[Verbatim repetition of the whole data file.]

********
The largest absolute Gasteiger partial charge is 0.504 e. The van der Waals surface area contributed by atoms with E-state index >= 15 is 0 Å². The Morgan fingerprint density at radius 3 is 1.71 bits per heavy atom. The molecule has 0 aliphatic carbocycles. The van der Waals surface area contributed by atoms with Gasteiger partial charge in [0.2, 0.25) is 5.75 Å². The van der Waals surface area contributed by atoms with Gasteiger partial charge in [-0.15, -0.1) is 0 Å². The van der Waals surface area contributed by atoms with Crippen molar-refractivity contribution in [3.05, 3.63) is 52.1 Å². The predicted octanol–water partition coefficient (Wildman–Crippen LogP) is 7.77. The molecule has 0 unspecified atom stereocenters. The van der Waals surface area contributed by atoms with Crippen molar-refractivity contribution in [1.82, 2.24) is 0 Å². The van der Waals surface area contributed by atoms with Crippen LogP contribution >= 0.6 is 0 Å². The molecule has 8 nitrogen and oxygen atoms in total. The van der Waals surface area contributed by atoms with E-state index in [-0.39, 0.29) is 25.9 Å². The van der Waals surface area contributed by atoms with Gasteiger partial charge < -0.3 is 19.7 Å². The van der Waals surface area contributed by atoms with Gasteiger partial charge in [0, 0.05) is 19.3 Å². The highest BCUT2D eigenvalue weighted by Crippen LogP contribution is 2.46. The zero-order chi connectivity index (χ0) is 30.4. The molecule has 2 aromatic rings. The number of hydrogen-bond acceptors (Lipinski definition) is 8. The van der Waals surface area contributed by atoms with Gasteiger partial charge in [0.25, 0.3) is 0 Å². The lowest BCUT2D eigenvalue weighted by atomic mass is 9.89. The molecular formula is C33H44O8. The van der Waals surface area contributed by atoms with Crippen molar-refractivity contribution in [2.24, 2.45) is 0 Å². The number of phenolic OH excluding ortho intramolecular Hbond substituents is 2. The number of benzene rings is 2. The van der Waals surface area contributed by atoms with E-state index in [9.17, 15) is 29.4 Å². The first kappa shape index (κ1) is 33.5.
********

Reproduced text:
The largest absolute Gasteiger partial charge is 0.504 e. The van der Waals surface area contributed by atoms with E-state index >= 15 is 0 Å². The Morgan fingerprint density at radius 3 is 1.71 bits per heavy atom. The molecule has 0 aliphatic carbocycles. The van der Waals surface area contributed by atoms with Gasteiger partial charge in [0.2, 0.25) is 5.75 Å². The van der Waals surface area contributed by atoms with Gasteiger partial charge in [-0.15, -0.1) is 0 Å². The van der Waals surface area contributed by atoms with Crippen molar-refractivity contribution in [3.05, 3.63) is 52.1 Å². The predicted octanol–water partition coefficient (Wildman–Crippen LogP) is 7.77. The molecule has 0 unspecified atom stereocenters. The van der Waals surface area contributed by atoms with Crippen molar-refractivity contribution in [1.82, 2.24) is 0 Å². The van der Waals surface area contributed by atoms with Crippen LogP contribution >= 0.6 is 0 Å². The molecule has 8 nitrogen and oxygen atoms in total. The van der Waals surface area contributed by atoms with E-state index in [-0.39, 0.29) is 25.9 Å². The van der Waals surface area contributed by atoms with Gasteiger partial charge < -0.3 is 19.7 Å². The van der Waals surface area contributed by atoms with Gasteiger partial charge in [0, 0.05) is 19.3 Å². The highest BCUT2D eigenvalue weighted by Crippen LogP contribution is 2.46. The zero-order chi connectivity index (χ0) is 30.4. The molecule has 2 aromatic rings. The number of hydrogen-bond acceptors (Lipinski definition) is 8. The van der Waals surface area contributed by atoms with Gasteiger partial charge in [0.25, 0.3) is 0 Å². The lowest BCUT2D eigenvalue weighted by atomic mass is 9.89. The molecular formula is C33H44O8. The van der Waals surface area contributed by atoms with Crippen molar-refractivity contribution in [2.24, 2.45) is 0 Å². The number of phenolic OH excluding ortho intramolecular Hbond substituents is 2. The number of benzene rings is 2. The van der Waals surface area contributed by atoms with E-state index in [9.17, 15) is 29.4 Å². The first kappa shape index (κ1) is 33.5.